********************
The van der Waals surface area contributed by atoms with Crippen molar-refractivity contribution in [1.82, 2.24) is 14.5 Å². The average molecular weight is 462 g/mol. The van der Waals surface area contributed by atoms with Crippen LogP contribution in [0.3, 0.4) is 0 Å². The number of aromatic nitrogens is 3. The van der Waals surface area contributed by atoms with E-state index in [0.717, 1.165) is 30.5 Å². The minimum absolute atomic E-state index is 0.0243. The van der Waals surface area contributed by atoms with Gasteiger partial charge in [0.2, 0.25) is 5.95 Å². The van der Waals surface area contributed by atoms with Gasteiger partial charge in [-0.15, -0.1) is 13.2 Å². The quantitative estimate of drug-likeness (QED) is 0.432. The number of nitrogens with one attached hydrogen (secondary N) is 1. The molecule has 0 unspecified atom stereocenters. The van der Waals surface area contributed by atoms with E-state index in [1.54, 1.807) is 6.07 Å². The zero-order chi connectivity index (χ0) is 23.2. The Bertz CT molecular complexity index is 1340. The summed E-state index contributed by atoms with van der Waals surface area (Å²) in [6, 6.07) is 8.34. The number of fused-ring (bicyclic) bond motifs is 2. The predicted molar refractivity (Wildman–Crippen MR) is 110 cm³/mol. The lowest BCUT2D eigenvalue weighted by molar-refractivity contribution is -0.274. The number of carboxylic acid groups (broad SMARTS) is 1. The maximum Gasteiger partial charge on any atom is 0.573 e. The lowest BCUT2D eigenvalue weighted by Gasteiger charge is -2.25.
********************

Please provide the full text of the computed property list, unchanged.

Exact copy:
The van der Waals surface area contributed by atoms with Crippen molar-refractivity contribution in [1.82, 2.24) is 14.5 Å². The average molecular weight is 462 g/mol. The van der Waals surface area contributed by atoms with Crippen LogP contribution in [0.3, 0.4) is 0 Å². The number of aromatic nitrogens is 3. The van der Waals surface area contributed by atoms with E-state index in [0.717, 1.165) is 30.5 Å². The minimum absolute atomic E-state index is 0.0243. The van der Waals surface area contributed by atoms with Gasteiger partial charge in [0.2, 0.25) is 5.95 Å². The van der Waals surface area contributed by atoms with Gasteiger partial charge in [-0.15, -0.1) is 13.2 Å². The quantitative estimate of drug-likeness (QED) is 0.432. The number of nitrogens with one attached hydrogen (secondary N) is 1. The molecule has 0 unspecified atom stereocenters. The van der Waals surface area contributed by atoms with E-state index in [1.54, 1.807) is 6.07 Å². The zero-order chi connectivity index (χ0) is 23.2. The Bertz CT molecular complexity index is 1340. The summed E-state index contributed by atoms with van der Waals surface area (Å²) in [6, 6.07) is 8.34. The number of fused-ring (bicyclic) bond motifs is 2. The predicted molar refractivity (Wildman–Crippen MR) is 110 cm³/mol. The lowest BCUT2D eigenvalue weighted by molar-refractivity contribution is -0.274. The number of carboxylic acid groups (broad SMARTS) is 1. The maximum Gasteiger partial charge on any atom is 0.573 e. The lowest BCUT2D eigenvalue weighted by Gasteiger charge is -2.25.